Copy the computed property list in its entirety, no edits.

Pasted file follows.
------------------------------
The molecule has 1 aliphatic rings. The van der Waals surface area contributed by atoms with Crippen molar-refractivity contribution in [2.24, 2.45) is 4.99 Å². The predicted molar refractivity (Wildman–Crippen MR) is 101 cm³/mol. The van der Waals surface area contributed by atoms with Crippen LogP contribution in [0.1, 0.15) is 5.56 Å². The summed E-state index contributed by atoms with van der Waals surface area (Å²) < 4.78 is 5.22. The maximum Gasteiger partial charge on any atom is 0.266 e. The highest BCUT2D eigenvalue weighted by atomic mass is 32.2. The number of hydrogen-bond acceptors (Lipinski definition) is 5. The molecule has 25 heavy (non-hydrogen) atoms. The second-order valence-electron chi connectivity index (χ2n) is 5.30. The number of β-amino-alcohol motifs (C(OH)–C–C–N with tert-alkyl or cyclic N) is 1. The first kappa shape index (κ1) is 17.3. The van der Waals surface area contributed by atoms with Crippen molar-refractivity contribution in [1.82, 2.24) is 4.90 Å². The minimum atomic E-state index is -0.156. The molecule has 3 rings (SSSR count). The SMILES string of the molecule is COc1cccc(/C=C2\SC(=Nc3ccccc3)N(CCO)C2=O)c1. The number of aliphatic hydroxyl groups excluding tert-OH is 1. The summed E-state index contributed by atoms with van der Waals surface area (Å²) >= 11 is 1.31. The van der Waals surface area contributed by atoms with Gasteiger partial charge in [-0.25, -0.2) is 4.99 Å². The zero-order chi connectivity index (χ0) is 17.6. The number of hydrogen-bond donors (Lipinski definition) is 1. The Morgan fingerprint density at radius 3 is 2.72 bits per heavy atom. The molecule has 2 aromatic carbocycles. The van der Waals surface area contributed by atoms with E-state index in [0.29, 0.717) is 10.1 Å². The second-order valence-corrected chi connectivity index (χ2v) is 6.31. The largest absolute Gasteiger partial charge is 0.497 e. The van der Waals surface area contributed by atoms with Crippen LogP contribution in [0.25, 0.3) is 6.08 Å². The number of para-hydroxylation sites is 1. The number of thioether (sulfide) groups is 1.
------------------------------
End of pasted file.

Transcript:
The molecule has 1 aliphatic rings. The van der Waals surface area contributed by atoms with Crippen molar-refractivity contribution in [2.24, 2.45) is 4.99 Å². The predicted molar refractivity (Wildman–Crippen MR) is 101 cm³/mol. The van der Waals surface area contributed by atoms with Crippen LogP contribution in [0.1, 0.15) is 5.56 Å². The summed E-state index contributed by atoms with van der Waals surface area (Å²) < 4.78 is 5.22. The maximum Gasteiger partial charge on any atom is 0.266 e. The highest BCUT2D eigenvalue weighted by atomic mass is 32.2. The number of hydrogen-bond acceptors (Lipinski definition) is 5. The molecule has 25 heavy (non-hydrogen) atoms. The second-order valence-electron chi connectivity index (χ2n) is 5.30. The number of β-amino-alcohol motifs (C(OH)–C–C–N with tert-alkyl or cyclic N) is 1. The first kappa shape index (κ1) is 17.3. The van der Waals surface area contributed by atoms with Crippen molar-refractivity contribution in [1.82, 2.24) is 4.90 Å². The minimum atomic E-state index is -0.156. The molecule has 3 rings (SSSR count). The SMILES string of the molecule is COc1cccc(/C=C2\SC(=Nc3ccccc3)N(CCO)C2=O)c1. The number of aliphatic hydroxyl groups excluding tert-OH is 1. The summed E-state index contributed by atoms with van der Waals surface area (Å²) >= 11 is 1.31. The van der Waals surface area contributed by atoms with Gasteiger partial charge in [-0.25, -0.2) is 4.99 Å². The zero-order chi connectivity index (χ0) is 17.6. The number of hydrogen-bond donors (Lipinski definition) is 1. The Morgan fingerprint density at radius 3 is 2.72 bits per heavy atom. The molecule has 2 aromatic carbocycles. The van der Waals surface area contributed by atoms with E-state index in [0.29, 0.717) is 10.1 Å². The second-order valence-corrected chi connectivity index (χ2v) is 6.31. The largest absolute Gasteiger partial charge is 0.497 e. The van der Waals surface area contributed by atoms with Crippen LogP contribution in [0.25, 0.3) is 6.08 Å². The number of para-hydroxylation sites is 1. The number of thioether (sulfide) groups is 1.